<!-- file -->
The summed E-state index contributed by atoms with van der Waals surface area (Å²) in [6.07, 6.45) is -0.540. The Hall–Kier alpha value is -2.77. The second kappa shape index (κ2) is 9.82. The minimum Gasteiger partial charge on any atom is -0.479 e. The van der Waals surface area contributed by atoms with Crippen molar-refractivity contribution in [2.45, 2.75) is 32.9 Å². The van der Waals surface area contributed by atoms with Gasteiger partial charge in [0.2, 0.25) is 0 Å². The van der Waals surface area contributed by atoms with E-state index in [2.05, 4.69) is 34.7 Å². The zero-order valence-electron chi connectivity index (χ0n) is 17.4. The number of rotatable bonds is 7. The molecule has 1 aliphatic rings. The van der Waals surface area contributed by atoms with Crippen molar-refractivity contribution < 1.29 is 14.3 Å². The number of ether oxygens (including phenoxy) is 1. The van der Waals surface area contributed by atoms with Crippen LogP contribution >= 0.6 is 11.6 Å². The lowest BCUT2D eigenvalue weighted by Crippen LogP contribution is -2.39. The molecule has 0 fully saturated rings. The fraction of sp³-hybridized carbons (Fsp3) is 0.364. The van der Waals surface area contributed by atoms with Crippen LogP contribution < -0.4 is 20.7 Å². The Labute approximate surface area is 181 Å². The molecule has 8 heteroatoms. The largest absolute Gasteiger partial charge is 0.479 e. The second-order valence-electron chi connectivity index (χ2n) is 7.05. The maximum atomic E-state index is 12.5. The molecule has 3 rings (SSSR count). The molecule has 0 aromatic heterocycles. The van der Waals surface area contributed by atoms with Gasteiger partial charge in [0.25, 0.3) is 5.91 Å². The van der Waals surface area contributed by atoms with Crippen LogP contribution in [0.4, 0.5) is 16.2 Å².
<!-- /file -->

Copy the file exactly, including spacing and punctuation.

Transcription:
The summed E-state index contributed by atoms with van der Waals surface area (Å²) in [6.07, 6.45) is -0.540. The Hall–Kier alpha value is -2.77. The second kappa shape index (κ2) is 9.82. The minimum Gasteiger partial charge on any atom is -0.479 e. The van der Waals surface area contributed by atoms with Crippen molar-refractivity contribution in [2.45, 2.75) is 32.9 Å². The van der Waals surface area contributed by atoms with Gasteiger partial charge in [0.2, 0.25) is 0 Å². The van der Waals surface area contributed by atoms with E-state index in [2.05, 4.69) is 34.7 Å². The zero-order valence-electron chi connectivity index (χ0n) is 17.4. The number of rotatable bonds is 7. The molecule has 1 aliphatic rings. The van der Waals surface area contributed by atoms with Crippen molar-refractivity contribution < 1.29 is 14.3 Å². The number of ether oxygens (including phenoxy) is 1. The van der Waals surface area contributed by atoms with Crippen LogP contribution >= 0.6 is 11.6 Å². The lowest BCUT2D eigenvalue weighted by Crippen LogP contribution is -2.39. The molecule has 0 fully saturated rings. The fraction of sp³-hybridized carbons (Fsp3) is 0.364. The van der Waals surface area contributed by atoms with Crippen LogP contribution < -0.4 is 20.7 Å². The Labute approximate surface area is 181 Å². The molecule has 8 heteroatoms. The largest absolute Gasteiger partial charge is 0.479 e. The second-order valence-electron chi connectivity index (χ2n) is 7.05. The maximum atomic E-state index is 12.5. The molecule has 3 rings (SSSR count). The molecule has 0 aromatic heterocycles. The van der Waals surface area contributed by atoms with Gasteiger partial charge in [0.25, 0.3) is 5.91 Å². The van der Waals surface area contributed by atoms with Crippen LogP contribution in [0.4, 0.5) is 16.2 Å².